A cold welcome for the postal code

Postal codes are taken for granted in Canada today.

But when the familiar six-character letter / number system was introduced, postal workers encountered the code – and the automated mail sorting implication that came with it – with suspicion.

In 1972, the Canadian Union of Postal Workers (CUPW) actively boycotted the postal code.

Against automation

“I’m boycotting the postal code. And you ? Postal workers encountered the new system with suspicion in 1972. (Archives Radio-Canada / Week-end)

“The automation program is completely postal code based,” said CUPW spokesperson Jean-Claude Parrott, rolling his eyes at the suggestion that the union opposed the progress. “Postal workers do not have the real right to negotiate the effect of automation.”

CBC reporter Tom Leach alleged that because of the boycott, mail sent to Montreal using the zip code was taking longer than mail without a zip code because workers were withholding it.

The union’s Toronto local president Lou Murphy said the automation was happening too quickly.

“They are trying to change it too drastically,” he said. “If they had worked slower… it would have been a lot better.”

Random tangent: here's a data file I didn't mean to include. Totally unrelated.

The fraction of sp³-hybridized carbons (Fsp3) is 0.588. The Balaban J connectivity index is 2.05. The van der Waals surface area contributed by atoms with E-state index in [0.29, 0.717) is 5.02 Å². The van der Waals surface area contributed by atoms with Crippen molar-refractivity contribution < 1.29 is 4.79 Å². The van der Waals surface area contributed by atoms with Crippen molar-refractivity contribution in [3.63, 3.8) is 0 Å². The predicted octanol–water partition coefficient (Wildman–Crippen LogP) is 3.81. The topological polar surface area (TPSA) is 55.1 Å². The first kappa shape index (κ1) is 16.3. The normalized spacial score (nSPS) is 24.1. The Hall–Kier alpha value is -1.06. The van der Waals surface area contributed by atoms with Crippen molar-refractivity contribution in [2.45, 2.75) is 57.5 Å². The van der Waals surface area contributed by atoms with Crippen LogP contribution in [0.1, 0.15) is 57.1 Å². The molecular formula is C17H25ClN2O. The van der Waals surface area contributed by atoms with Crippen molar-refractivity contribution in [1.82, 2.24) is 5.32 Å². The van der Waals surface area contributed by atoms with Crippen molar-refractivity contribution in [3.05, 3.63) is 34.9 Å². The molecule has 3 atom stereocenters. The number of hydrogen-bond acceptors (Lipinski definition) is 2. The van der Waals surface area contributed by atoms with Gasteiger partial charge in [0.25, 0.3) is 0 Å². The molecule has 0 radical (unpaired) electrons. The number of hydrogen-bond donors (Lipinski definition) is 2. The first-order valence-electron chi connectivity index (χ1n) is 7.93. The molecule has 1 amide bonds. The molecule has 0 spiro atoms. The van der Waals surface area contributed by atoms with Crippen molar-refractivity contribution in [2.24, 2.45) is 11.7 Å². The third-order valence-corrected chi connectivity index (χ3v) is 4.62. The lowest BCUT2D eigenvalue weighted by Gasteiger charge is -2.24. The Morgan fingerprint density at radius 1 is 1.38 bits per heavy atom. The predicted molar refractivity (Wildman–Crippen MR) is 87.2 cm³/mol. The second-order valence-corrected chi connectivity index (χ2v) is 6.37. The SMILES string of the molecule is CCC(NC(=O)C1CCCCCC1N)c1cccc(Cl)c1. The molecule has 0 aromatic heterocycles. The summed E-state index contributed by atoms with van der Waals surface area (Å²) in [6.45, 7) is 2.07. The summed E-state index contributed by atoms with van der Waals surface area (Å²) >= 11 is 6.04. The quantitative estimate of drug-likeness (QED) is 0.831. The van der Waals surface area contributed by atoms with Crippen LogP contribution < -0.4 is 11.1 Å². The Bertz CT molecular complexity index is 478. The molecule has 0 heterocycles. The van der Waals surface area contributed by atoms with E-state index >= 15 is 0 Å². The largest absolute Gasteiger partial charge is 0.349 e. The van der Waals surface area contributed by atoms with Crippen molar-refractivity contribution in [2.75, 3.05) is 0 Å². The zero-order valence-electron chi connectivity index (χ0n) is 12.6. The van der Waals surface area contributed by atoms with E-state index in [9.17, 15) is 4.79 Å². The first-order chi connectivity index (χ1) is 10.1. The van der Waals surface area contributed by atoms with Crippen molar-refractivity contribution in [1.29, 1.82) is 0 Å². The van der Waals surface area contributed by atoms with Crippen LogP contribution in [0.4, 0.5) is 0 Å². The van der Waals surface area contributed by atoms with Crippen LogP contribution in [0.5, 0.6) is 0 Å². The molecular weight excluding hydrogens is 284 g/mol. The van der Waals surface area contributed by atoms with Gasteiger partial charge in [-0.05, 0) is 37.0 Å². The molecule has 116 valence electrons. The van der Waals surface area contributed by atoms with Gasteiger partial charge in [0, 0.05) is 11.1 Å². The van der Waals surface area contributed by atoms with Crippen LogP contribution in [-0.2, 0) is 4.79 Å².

Automation at the post office using a code on each letter had been tested at least as early as September 1952, as shown in the clip below.

Post office research project investigates mail sorting problem

Will a 1952 experimental method of assigning codes to each piece of mail speed up the system? 2:15

Each letter was fed into a reader, where a worker typed in a code that was translated into a sequence of dots.

A sequence of stitches on each letter could tell the machine where it should go when sorting. (CBC Archives / News Magazine)

“The letters pass an electric eye that scans the code like the envelope goes through a small round hole,” the announcer explained in a 1954 report on an experiment at the Ottawa post office. “The eye takes note of each point and signals what it has read by means of an impulse.”

From there, the machine consulted its memory to determine where to insert each letter.

“A machine doing the work of 500 human sorters,” the announcer continued.

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